Should IndyCar Continue to Fish or Cut Bait?

Before we get to today’s post, I would like to acknowledge the loss of someone known to almost everyone in every IndyCar Media Center. Susan and I first met Eric Schwarzkopf ten or twelve years ago, when we were staying at the same hotel near Barber Motorsports Park. He just started talking to us in the parking lot, as if we had known each other for years. Eric was passionate about many things; photography, IndyCar, power-boat racing, food of all types, the Colts, the Purdue Boilermakers, his pets and his son Matt. He had a larger than life personality, a tremendously sharp wit, and always referred to people like Paul Dalbey and myself as “Damned Bloggers”.

We really got to know Eric during all of the downtime at the rain-filled race weekend at NOLA. At Road America, we were eating at our favorite restaurant one night when Eric walked in and joined us at our table. The last time we saw him was Qualifying weekend last May, when he joined us for lunch at Honda Hospitality. He had just lost his brother, but seemed more concerned about Susan’s health than anything.

Eric was about five years older than us, but apparently kept his own health issues a secret. About three weeks ago, he announced on Facebook that he was having serious heart issues. On March 13, he asked for prayers as he was going in for open-heart surgery the next day. Last Wednesday, a mutual friend sent me a message, telling me that Eric was on life-support and was needing a miracle. We learned yesterday afternoon that Eric passed away in Indianapolis on Saturday night.

I’m not sure I have spent a Month of May without a one-on-one conversation with Eric in the past decade, whether it was over a meal, in the Media Center or in the pits. That’s not to insinuate that we were best friends. It just emphasizes that Eric made a point to get around and talk to everyone. To say Eric Schwarzkopf will be missed is a gross understatement. Rest in Peace, Eric. Salt Barn! (his friends will get that). Now, on to today’s topic.

I am in my comfort zone, when I write about upcoming races and races that have just transpired. I also feel like writing about current teams and drivers, as well as participants from yesteryear are all in my wheelhouse. Likewise for most things that have to do with IMS or Indianapolis 500 traditions or trivia. I am not in my comfort zone, when discussing video games or the earnings reports for companies that produce video games.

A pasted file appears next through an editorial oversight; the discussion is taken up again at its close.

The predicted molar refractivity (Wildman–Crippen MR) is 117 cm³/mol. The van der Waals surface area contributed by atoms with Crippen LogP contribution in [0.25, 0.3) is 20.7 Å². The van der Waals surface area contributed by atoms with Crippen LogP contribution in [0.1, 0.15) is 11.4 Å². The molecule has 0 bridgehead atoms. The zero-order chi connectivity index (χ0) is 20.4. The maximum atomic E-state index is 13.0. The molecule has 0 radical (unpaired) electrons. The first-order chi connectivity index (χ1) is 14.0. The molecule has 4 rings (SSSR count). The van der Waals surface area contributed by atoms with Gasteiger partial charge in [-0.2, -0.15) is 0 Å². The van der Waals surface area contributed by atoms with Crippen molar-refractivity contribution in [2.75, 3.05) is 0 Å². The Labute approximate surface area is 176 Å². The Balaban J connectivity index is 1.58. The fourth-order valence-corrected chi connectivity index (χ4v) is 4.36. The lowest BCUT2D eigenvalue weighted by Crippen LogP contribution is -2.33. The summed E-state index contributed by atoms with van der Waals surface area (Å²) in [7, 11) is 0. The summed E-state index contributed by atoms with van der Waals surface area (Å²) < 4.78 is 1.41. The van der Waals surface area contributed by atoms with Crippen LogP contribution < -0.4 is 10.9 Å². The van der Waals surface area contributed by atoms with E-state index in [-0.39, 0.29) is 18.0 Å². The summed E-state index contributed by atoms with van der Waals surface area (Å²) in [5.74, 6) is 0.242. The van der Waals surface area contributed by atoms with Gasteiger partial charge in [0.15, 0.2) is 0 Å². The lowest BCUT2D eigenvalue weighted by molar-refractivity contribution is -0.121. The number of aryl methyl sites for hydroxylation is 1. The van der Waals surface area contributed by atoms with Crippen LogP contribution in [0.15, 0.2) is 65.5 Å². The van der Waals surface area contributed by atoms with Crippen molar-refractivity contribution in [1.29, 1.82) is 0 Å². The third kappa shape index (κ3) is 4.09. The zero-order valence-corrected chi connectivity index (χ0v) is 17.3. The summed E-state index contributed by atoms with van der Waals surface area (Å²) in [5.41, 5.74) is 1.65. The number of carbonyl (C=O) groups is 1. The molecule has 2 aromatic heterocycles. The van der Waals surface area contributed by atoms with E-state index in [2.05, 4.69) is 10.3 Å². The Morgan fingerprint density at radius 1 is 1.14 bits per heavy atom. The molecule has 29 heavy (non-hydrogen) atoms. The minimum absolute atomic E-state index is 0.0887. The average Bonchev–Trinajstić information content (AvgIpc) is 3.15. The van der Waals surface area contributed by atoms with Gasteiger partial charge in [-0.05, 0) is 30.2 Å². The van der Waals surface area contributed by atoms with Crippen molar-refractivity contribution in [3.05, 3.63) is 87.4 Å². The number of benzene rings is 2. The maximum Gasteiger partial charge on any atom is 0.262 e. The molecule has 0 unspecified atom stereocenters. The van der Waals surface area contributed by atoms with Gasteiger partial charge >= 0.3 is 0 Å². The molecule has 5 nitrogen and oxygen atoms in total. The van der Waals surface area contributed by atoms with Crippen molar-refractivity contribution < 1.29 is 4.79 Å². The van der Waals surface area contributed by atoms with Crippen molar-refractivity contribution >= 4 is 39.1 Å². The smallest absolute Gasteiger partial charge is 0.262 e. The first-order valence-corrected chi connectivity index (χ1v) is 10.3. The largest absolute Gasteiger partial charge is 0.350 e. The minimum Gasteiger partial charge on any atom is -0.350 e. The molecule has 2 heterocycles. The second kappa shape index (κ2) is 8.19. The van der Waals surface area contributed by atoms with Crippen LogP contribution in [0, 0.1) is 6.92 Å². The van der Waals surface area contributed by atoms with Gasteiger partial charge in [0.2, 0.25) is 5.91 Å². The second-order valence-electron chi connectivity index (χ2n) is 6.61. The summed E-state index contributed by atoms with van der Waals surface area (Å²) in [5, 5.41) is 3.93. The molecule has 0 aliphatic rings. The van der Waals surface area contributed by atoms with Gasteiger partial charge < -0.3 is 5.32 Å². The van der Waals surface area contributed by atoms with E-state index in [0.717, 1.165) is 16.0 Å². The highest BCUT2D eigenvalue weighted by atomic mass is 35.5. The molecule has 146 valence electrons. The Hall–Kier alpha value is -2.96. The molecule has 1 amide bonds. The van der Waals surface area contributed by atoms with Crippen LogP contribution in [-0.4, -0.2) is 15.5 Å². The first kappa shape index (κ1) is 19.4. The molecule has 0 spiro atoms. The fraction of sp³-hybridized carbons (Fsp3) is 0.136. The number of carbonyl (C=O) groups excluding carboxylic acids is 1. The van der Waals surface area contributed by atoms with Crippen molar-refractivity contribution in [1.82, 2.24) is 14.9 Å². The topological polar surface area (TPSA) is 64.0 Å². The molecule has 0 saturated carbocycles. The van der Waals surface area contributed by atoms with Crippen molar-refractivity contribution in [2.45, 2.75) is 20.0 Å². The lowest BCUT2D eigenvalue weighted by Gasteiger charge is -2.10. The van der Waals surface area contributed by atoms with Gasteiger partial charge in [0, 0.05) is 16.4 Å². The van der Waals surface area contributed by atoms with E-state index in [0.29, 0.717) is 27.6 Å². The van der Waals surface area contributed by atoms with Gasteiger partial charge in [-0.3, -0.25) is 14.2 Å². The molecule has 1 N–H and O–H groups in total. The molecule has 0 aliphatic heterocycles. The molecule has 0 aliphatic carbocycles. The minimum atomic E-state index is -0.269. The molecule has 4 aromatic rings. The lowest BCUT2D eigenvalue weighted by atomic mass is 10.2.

But when the news came out Friday that Motorsports Games (MG), the company selected to produce IndyCar’s first foray in almost twenty years into the video game market, had informed IndyCar that said video game would not be coming out in 2023 – I felt the need to comment, not that what I say will amount to anything.

When Motorsports Games was chosen to develop the first video game for console and PC since 2005, it raised eyebrows – and not in a good way. I actually still own the Codemasters IndyCar game that came out in 2005. I believe that was made for Windows XP. Through various versions of Windows, it lost many of its capabilities over the years. I had a Logitech Momo wheel with pedals and paddle shifters, but it stopped being compatible as we trudged through Windows Vista, 7, 8 and now 10. I have not stepped up to Windows 11 and won’t until I have to. Change is Bad!

As compatibility was lost over the years, so was my interest in the whole gaming world. I did a 90-day trial of iRacing a few years ago, while my wheel was somewhat compatible. I quickly realized that not only was my equipment not up to date – neither was I. That’s a long way of saying that I am no longer in the targeted demographic for video games. But I know a lot of people are.

I consider a top-notch video game to be vital if IndyCar wants to attract the interest of young potential fans. If 100 Days to Indy on the CW is half as successful as they want it to be, it sure would be helpful if there was a video game out there that these now-interested prospective fans could play. We know there is currently not one out there, but at least IndyCar could promise these fans to be patient as they watched the rest of the 2023 season unfold and there would be a video game coming shortly after the end of the current season. Now, there is no such promise.

If you really want to get me out of my comfort zone, ask me to interpret the latest earnings report for Motorsports Games. In a nutshell, their fourth-quarter financial report presented a worse picture than had been feared in a year that had already been very grim. In short, they had already lost millions and now they’ve lost millions more.

Their brief announcement pretty well summed up everything; “Based on this cash and cash equivalents position, and the Company’s average cash burn, we do not believe we have sufficient cash on hand to fund our operations for the remainder of 2023 and that additional funding will be required in order to continue operations,” Their statement went on to say: “For our IndyCar game, we continue to make strides in our development efforts but we do not believe we will be in a satisfactory position to release it to the community this year,”

IndyCar has a problem, and the answer is probably not as clear as some might think. I have no earthly idea of what financial or contractual arrangement exists between Motorsports Games and Penske Entertainment. I am certain that MG has paid IndyCar a fairly substantial fee for the licensing of the game. It was substantial enough for IndyCar to pull its likenesses off of iRacing, much to the chagrin of many longtime IndyCar fans.

I would like to think there is some clause in their agreement that allows IndyCar to back out of the whole thing if MG is unable to deliver the game by the proposed date of late 2023. Again, I know nothing of the agreement, so I don’t know if IndyCar can just walk away, give the licensing fee back or if there is a buy-out penalty.